From June 1999 to July 2000, Max Krimmel exhibited one of his turned alabaster vessels at the Renwick Gallery of the Smithsonian Institution in Washington, DC. The piece is now a permanent part of the Smithsonian collection. This was the second time he had the honor of having his artwork on display at the Smithsonian. The first was in 1979 when one of his handmade guitars was part of the Harmonious Craft: 20th Century Musical Instruments exhibit. Max’s work is also in art collections at the Hoyt Institute of Art in New Castle, PA, Boeing Aircraft, the Denver Art Museum, and the Los Angeles County Museum of Art.

While exhibiting your work in such a prestigious gallery as the Smithsonian is an incredible honor, visitors don’t necessarily compare the exhibit to someone who is trying to make a living selling such pieces. The most challenging part of your job is marketing. Basically Max, like all of us, still needs to market his work and earn a living. Max’s pieces are available in fine art galleries across the country, as well as through his website at.

Max is a member of the Professional Turners Association and has taught at various symposia. He loves to create and he also loves to see how people react to what he creates. He writes tutorials and publishes them for free download on his website. Max embodies the artistic process of perfecting his creation and then moving on to the next plateau. He currently plays in a marimba band and builds marimbas as a result.

From his bass marimba building process: “The idea for this bass originally came to me at Zimfest ’99, while looking at the beautiful balafons made by Marimba One. These instruments, which have roots in traditional balafones, look like a deformed marimba, the ends are raised, the center is Los Balafones were a lot of fun to play, the mallets seemed to bounce off the bars and with just a bit of vector correction they landed on another note, great. I had been thinking of a bass for Chimanimani. Why not a bass balafon? “Ugh! What a mechanical nightmare, well maybe just a little bending, or maybe bending it on the horizontal plane instead of the vertical plane! Hmm, that would waste a lot of space, … unless you had to make the bars wedge shaped … would the wedge bars work? … the frame would be a big curve … And that would be a big problem. , I did some drawings, but I kept stuck in an easy way to make the frame. There are many ways to bend wood, they all see med as too much trouble. So I thought of an easy way to make a form and my fate was sealed. I had a two week window in October ’99, I thought that would be long enough. Okay, I’d build that bass. If it worked, great, we’d have a bass. If it didn’t work, it would have interesting and expensive firewood. Now months after that two week window, I am still adjusting the bass, other projects are either embarrassingly delayed or scrapped entirely. Aren’t there twelve-step programs for bass-building junkies? “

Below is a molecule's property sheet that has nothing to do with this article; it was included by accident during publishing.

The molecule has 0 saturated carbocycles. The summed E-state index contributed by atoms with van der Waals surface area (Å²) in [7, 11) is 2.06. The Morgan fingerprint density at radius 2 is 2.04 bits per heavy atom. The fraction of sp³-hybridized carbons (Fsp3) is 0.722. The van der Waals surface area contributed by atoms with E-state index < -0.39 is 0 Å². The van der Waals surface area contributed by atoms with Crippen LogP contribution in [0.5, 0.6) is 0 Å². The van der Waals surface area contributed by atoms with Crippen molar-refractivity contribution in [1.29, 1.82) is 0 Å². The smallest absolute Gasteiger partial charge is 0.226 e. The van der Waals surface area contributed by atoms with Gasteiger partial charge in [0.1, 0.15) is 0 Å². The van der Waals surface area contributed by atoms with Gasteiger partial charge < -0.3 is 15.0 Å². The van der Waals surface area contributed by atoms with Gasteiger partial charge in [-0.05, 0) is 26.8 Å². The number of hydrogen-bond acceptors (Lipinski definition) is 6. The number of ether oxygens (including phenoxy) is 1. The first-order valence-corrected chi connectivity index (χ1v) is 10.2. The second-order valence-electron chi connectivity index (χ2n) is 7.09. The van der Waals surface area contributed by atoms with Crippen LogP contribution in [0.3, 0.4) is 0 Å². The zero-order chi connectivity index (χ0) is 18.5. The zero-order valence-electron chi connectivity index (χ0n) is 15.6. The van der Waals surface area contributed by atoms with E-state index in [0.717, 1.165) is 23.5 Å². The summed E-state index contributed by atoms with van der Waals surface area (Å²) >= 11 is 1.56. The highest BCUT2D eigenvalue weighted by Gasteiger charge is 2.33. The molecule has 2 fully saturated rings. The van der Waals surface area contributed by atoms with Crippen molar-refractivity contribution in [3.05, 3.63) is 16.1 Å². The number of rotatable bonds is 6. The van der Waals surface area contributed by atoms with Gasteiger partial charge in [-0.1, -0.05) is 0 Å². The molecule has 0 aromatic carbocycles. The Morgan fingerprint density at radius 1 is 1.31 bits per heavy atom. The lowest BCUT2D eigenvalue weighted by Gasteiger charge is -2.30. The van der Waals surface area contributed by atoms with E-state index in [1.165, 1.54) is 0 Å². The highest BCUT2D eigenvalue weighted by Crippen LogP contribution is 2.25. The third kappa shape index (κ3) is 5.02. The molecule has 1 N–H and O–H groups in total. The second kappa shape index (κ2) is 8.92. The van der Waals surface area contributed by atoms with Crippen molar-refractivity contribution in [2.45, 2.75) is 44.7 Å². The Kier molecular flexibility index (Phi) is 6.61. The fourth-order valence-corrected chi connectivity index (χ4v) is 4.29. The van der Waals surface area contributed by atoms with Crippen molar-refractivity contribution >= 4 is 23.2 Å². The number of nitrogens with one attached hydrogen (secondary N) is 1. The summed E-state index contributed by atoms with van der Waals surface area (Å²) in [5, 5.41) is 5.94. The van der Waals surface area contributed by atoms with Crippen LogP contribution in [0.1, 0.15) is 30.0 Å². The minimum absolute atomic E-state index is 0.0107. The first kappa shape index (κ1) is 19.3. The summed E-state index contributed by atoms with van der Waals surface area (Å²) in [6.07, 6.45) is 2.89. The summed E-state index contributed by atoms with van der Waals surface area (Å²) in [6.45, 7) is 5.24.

“So to save others trouble, or perhaps create more members for BBA (Bass Builders Anonymous), I offer the following information,” says Max:

Top 10 Max Krimmels Tools

1. Rockwell Uniplane – 30 years

2. Rockwell Disc and Belt Sander

3. Rockwell band saw

4. Rockwell thickness sander

5. Lathe – workhorse for turning

6. Craftsman Lathe – first lathe ever given

7. Radial arm saw

8. Hercules Dust Collection System

table saw, carpenter, planer and mortise

9. Various hand tools

10. Alabaster